But I don’t like the way she phrased the question “Is it too early to expect him to choose me over going out of town?” It implies there is a certain point in a relationship where she gets to dictate what her boyfriend does without any discussion. It could also indicate she views other relationships as competition and will want her boyfriend to choose to be with her over other friends. Healthy relationships encourage external friendships and connections with family and loved ones.
Raccoon eyes May 16, 2016, 10:36 am
I thought it was extremely weird phrasing as well- and makes her sound even more like a petulant child. I didnt address it in my comment, bc I felt I was being a bit harsh anyway… but I totally agree with you.
Ron May 16, 2016, 9:40 am
LW #1 — you really need to get over yourself. Your bf didn’t set the date for his uncle’s party. Birthdays don’t need to be celebrated on the exact date, especially once you pass the age of about 12. So, grow up and be an adult and don’t make an overly emotional soap opera out f every little perceived slight.
LW #2 — Really? This guy is basically an electronic pen pal, whom you’ve met in person once or twice. Enjoy him as a pen pal and enjoy H.S. with somebody who is physically present. You have WAY too little actual face time with this guy and WAY too little dating and general life experience to even consider moving in with him. You sound like a person with no plans or direction for your life: post-high school education; knowing what work you want to do; training for that work; actually being able to support yourself. From what you write, you are just biding your time until you can move in with this guy. Meanwhile, the meaningful part of your life is on hold as you fantasize about the golden life you are about to flee to. Yes, flee to, because people who are happy with their lives at your age don’t do what you are planning to do. Spare yourself a big disaster.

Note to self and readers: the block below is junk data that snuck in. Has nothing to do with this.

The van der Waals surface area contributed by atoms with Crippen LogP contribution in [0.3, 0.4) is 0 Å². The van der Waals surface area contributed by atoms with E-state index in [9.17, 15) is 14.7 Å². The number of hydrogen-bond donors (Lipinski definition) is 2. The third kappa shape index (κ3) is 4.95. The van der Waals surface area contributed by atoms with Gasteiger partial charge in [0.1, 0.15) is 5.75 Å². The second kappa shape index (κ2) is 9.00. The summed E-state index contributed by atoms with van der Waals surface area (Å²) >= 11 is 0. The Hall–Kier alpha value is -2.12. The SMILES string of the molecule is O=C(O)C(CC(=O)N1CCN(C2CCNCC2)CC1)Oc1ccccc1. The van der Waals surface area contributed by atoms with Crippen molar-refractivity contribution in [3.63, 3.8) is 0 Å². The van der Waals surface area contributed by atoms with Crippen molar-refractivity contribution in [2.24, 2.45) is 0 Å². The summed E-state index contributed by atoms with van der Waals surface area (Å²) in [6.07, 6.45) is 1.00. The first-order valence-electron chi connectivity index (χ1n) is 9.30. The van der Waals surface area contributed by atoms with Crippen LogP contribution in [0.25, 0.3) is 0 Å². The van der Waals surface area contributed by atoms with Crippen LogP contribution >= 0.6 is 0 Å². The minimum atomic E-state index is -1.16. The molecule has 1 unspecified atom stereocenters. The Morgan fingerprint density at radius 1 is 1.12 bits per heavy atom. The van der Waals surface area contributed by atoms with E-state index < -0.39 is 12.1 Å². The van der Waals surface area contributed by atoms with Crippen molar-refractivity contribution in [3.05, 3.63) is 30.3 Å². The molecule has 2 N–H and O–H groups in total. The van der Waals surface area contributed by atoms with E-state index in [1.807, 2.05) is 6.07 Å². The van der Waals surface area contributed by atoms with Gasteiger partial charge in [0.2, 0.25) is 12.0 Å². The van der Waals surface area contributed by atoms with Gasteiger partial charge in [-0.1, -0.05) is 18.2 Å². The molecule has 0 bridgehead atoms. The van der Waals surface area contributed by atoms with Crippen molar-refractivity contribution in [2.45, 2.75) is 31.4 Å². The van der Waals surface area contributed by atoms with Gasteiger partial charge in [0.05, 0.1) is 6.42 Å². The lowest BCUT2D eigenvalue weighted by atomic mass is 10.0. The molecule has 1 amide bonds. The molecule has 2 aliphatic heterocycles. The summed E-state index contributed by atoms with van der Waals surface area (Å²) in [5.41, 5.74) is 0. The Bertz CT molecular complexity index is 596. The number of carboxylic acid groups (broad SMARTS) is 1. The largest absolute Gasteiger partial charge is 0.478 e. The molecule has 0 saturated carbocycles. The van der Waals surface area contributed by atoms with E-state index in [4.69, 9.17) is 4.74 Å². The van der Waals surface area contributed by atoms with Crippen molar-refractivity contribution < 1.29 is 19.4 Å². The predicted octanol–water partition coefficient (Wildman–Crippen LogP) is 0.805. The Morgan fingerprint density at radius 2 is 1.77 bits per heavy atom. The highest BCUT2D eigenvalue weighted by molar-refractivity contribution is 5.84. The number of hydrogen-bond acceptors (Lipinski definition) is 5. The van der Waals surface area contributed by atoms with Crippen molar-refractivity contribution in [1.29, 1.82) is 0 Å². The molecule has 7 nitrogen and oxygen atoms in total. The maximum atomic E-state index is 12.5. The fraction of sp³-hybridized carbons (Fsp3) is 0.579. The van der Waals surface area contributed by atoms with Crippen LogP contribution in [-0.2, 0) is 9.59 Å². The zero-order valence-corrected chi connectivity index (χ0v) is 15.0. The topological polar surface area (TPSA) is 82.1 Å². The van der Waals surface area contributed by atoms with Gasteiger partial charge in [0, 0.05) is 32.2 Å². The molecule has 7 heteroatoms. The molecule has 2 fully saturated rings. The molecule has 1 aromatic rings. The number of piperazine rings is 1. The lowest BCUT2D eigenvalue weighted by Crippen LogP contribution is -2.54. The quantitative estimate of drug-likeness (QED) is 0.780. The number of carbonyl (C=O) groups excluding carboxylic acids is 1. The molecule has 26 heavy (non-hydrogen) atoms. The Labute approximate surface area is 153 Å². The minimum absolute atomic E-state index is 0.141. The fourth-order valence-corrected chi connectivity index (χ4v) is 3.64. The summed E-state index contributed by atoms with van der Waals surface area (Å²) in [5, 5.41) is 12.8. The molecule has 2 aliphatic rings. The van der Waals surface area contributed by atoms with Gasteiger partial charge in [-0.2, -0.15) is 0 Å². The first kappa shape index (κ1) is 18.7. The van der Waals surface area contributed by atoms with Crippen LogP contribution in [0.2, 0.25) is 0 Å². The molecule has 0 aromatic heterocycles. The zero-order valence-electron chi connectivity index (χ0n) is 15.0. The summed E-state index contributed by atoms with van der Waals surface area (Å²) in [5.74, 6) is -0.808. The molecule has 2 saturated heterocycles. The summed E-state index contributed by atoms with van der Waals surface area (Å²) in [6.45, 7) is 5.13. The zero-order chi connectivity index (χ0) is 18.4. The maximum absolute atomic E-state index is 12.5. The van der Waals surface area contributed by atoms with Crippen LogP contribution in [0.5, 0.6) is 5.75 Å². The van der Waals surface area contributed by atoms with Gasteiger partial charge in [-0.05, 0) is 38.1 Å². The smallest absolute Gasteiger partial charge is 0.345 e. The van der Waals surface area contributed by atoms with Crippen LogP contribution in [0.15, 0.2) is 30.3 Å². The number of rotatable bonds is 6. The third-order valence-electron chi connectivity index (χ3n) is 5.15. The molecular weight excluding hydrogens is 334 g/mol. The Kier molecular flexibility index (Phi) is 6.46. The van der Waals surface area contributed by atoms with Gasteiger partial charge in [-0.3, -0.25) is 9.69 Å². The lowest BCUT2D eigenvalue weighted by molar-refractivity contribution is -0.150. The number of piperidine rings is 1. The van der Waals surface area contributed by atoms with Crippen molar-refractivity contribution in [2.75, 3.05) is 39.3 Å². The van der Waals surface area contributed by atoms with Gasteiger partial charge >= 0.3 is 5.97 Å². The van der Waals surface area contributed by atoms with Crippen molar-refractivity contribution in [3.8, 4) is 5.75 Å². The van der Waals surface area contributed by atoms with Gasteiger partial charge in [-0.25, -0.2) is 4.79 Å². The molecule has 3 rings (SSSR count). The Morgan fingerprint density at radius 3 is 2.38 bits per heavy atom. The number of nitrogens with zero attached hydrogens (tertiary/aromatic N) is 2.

Ron May 16, 2016, 9:43 am
And yes, by your definition this guy is almost certainly cheating on you. You’ve seen adequate proof of that. Of course in the real world, I wouldn’t call what he’s doing cheating, since you and he don’t have an actual relationship. You can’t really cheat on a pen pal. I’ll say what I’m sure you already know: you’re making way, way more of this ‘relationship’ you have with him than he is. I’m sorry if that’s overly blunt, but you seem to be seriously in need of a wake-up call.
SpaceySteph May 16, 2016, 9:45 am
I’m a Labor Day birthday myself, so I know both the feeling of wanting to take advantage of the long weekend to go wild but also that often people have other shit going on and aren’t necessarily available to celebrate with you.
Also, I don’t understand adults who act about their birthday like spoiled 5 year olds. It’s really not that big a deal to celebrate before or after the actual day (I always do if my bday falls on a weeknight, anyways). Certainly not such a big deal as for anyone to skip a big family event just to celebrate it. I can imagine if it’s a big milestone bday (ending in a 0) being disappointed, but then putting on your big girl panties and getting over it.